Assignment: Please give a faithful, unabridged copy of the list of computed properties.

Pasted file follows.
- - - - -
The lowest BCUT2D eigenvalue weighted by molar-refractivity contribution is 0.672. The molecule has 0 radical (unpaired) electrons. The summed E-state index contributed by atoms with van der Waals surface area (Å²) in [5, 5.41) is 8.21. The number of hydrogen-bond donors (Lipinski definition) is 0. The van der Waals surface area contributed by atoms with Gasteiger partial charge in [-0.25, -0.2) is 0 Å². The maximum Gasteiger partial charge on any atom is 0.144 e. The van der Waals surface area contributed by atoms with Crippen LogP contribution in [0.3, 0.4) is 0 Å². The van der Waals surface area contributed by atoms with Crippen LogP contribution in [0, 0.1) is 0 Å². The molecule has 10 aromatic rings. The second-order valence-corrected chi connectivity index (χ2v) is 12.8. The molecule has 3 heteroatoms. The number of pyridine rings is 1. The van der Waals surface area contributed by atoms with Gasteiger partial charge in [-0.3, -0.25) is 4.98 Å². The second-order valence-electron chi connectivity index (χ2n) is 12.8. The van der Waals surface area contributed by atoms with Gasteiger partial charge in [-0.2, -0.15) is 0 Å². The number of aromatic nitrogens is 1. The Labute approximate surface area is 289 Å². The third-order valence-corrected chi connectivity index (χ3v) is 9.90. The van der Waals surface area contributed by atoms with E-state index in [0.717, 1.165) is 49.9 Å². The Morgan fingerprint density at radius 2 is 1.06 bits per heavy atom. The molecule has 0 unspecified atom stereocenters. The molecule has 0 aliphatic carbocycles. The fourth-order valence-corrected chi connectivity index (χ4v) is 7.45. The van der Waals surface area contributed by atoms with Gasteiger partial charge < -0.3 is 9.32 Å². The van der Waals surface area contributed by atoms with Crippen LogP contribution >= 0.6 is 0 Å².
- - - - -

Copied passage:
The lowest BCUT2D eigenvalue weighted by molar-refractivity contribution is 0.672. The molecule has 0 radical (unpaired) electrons. The summed E-state index contributed by atoms with van der Waals surface area (Å²) in [5, 5.41) is 8.21. The number of hydrogen-bond donors (Lipinski definition) is 0. The van der Waals surface area contributed by atoms with Gasteiger partial charge in [-0.25, -0.2) is 0 Å². The maximum Gasteiger partial charge on any atom is 0.144 e. The van der Waals surface area contributed by atoms with Crippen LogP contribution in [0.3, 0.4) is 0 Å². The van der Waals surface area contributed by atoms with Crippen LogP contribution in [0, 0.1) is 0 Å². The molecule has 10 aromatic rings. The second-order valence-corrected chi connectivity index (χ2v) is 12.8. The molecule has 3 heteroatoms. The number of pyridine rings is 1. The van der Waals surface area contributed by atoms with Gasteiger partial charge in [-0.3, -0.25) is 4.98 Å². The second-order valence-electron chi connectivity index (χ2n) is 12.8. The van der Waals surface area contributed by atoms with Gasteiger partial charge in [-0.2, -0.15) is 0 Å². The number of aromatic nitrogens is 1. The Labute approximate surface area is 289 Å². The third-order valence-corrected chi connectivity index (χ3v) is 9.90. The van der Waals surface area contributed by atoms with E-state index in [0.717, 1.165) is 49.9 Å². The Morgan fingerprint density at radius 2 is 1.06 bits per heavy atom. The molecule has 0 unspecified atom stereocenters. The molecule has 0 aliphatic carbocycles. The fourth-order valence-corrected chi connectivity index (χ4v) is 7.45. The van der Waals surface area contributed by atoms with Gasteiger partial charge < -0.3 is 9.32 Å². The van der Waals surface area contributed by atoms with Crippen LogP contribution >= 0.6 is 0 Å².